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Plutocratic Socialism and War on the Middle Class

The future of the republic depends on the middle class virtues that property ownership helps to cultivate.

First Family Vacations In Martha's Vineyard
U.S. President Barack Obama at Farm Neck Golf Club on Martha's Vineyard, August 11, 2013. (Vincent DeWitt-Pool/Getty Images)

It is becoming increasingly obvious something is amiss. One might be tempted to recall the words of a nineteenth-century revolutionary: “A specter is haunting Europe—the specter of Communism.” But the bloody history of the last century has demonstrated beyond question that Marx was no prophet. 

However, a specter is, indeed, haunting not just Europe but the entire world, and ground zero for this strange new spirit is the United States, a land where communism never gained a foothold. This rising spirit has no widely recognized name at present, but it has certain definitive characteristics that coalesce into a singular, grotesque reality. Call it Plutocratic Socialism.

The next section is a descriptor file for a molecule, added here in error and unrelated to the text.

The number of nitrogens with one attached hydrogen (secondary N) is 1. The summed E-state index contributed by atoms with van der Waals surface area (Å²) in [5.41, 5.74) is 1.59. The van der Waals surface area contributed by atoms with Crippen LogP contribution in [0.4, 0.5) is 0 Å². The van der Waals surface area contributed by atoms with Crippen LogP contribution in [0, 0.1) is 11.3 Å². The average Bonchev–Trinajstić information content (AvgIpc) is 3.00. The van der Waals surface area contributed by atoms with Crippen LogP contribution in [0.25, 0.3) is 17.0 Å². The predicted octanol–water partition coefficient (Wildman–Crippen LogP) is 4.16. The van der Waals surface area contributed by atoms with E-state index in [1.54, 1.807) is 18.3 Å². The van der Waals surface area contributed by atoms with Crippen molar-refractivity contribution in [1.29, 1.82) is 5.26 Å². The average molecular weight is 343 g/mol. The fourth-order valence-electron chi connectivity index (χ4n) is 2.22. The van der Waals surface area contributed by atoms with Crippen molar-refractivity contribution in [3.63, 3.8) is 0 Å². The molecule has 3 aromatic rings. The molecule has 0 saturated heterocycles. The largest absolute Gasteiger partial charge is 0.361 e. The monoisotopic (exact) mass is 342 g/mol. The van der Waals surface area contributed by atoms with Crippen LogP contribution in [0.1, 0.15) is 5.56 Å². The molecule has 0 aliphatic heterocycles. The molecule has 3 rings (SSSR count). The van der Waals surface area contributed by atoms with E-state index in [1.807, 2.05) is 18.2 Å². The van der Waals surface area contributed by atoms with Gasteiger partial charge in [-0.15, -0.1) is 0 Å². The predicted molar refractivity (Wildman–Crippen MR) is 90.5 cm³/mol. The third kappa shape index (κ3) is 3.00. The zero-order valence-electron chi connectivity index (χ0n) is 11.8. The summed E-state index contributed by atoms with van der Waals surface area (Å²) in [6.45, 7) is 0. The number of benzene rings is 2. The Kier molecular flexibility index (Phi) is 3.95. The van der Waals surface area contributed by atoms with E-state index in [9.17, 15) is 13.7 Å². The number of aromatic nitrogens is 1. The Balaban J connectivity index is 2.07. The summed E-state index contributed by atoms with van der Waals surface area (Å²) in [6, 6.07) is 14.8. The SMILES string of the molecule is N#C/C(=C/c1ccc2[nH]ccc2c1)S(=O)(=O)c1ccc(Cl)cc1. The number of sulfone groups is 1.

First, consider some facts. In a 2019 Gallup poll, 43 percent of Americans claimed that some form of socialism would be good for the country. When the same question was put to Americans in 1942, only 25 percent looked favorably on the socialist agenda. The same poll found that a majority of Democrats today have a positive view of socialism. The political agenda being pushed by Democrats in Congress and by the White House suggests, at the very least, a concerted effort to expand government programs, and in the process expand the lists of clients who find themselves increasingly dependent upon the largesse of the federal government. 

Public intellectuals give voice to rising concerns that capitalism is the root cause of some of our most persistent and seemingly intractable problems. Race-guru Ibram X. Kendi puts the matter succinctly and with his characteristic antipathy to nuance: “Capitalism is essentially racist; racism is essentially capitalist.” Climate journalist Paul Mason writes that “to save the planet, we have to end capitalism,” and unless we act swiftly, we face “global catastrophe.” The implications are clear. To end two of the greatest scourges of our day—racism and climate change—we must eradicate capitalism. The apparent alternative? Socialism. 

At the same time, the much-beleaguered middle class struggles. Many young people find that the relative independence that membership in that class promises is simply beyond reach. Consider these changes: A report published by the Economic Policy Institute found that between 1945 and 1973 “the top 1 percent captured just 4.9 percent of all income growth over that period.” However, between 1973 and 2007 the trend dramatically reversed: “58.7 percent of all income growth [was] concentrated in the hands of the top 1 percent of families.”